Nelson pushes for investigation into Pakistan’s role

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May 4th, 2011

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Omaha, NE – In a closed-door briefing Tuesday with the Senate Armed Services Committee, Obama administration officials revealed some details about Sunday’s raid on Osama Bin Laden’s compound. Nebraska Senator Ben Nelson attended the briefing, but says numerous questions remain, including who else in Pakistan knew about Bin Laden’s hideout, and where did the tip-off come from?

Sen. Ben Nelson says while there's no evidence of complicity by Pakistan's military to hide Bin Laden, there are "suspicions of it." (Photo courtesy Senator's Office)

“Like many, I have a lot of questions about how Osama Bin Laden could have been hiding out in plain sight in Pakistan,” Nelson said in his weekly conference call with reporters. He added he doesn’t understand how Pakistan’s military could have missed Bin Laden, who was found in a large compound that “stuck out like a sore thumb.”

“While there’s no direct evidence of complicity right now, there’s a suspicion of it,” he said.

During Tuesday’s private briefing with CIA Director Leon Panetta, Nelson said the administration showed the Senators photographs of computer hard drives and other evidence that may be able to provide answers to Pakistan’s role.

“It’s almost unimaginable,” he said. “When you see the location, when you see the size of that compound … particularly given the fact that so many [people in the area] are retired military, that there wouldn’t have been strong suspicion and report to some level of government.”

The raid on Bin Laden’s compound has raised further debate on the role that “enhanced interrogation techniques” like water boarding might have played in finding Bin Laden. The techniques were made infamous by George W. Bush’s administration, an ardent defender of the need for such tactics. Some conservatives are claiming Bin Laden’s death vindicates the controversial techniques, while others on the left are minimizing the suggestion. Nelson said he hasn’t changed his mind that the tactics are ineffective and likely violate the Geneva Conventions. And he said he is not aware of any information that would support the idea that they played a pivotal role.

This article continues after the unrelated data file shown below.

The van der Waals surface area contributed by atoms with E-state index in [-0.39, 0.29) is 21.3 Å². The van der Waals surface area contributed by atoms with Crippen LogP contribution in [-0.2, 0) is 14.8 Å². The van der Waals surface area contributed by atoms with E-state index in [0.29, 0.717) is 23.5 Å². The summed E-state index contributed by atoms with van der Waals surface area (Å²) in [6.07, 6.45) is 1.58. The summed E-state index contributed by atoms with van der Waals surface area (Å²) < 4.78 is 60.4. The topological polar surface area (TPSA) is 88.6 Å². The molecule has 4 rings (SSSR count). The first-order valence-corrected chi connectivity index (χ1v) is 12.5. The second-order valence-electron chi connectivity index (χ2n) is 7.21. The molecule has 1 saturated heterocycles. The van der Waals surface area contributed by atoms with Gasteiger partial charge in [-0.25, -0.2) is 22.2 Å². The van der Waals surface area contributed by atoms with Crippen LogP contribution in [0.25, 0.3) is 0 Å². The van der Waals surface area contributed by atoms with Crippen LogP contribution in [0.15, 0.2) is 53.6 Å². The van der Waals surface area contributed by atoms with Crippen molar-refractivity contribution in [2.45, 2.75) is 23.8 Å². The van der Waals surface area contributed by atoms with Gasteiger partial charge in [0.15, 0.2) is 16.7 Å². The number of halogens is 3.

“That question has been raised in a secure setting,” he said. “And I know that there will be some answer to that.”

“We’re going to have a lot of folks that were on the wrong side of that issue out there trumpeting that this is what brought this all about. There’s no evidence of that at this point in time.”

But where the information came from, who knew about it and how was it gathered is still unclear, and the Obama administration appears to still be working out the details. In a public hearing before the House Judiciary Committee Tuesday, Attorney General Eric Holder said the information came from different sources. But Congressman Dan Lungren, Republican from California pressed him for specifics.

“There was a mosaic of sources that led to the identification of the people who led to…” Holder said, and was interrupted by Lungren. “I understand that. But were any pieces of that mosaic as a result of enhanced interrogation techniques?”

Holder responded, “I do not know.”

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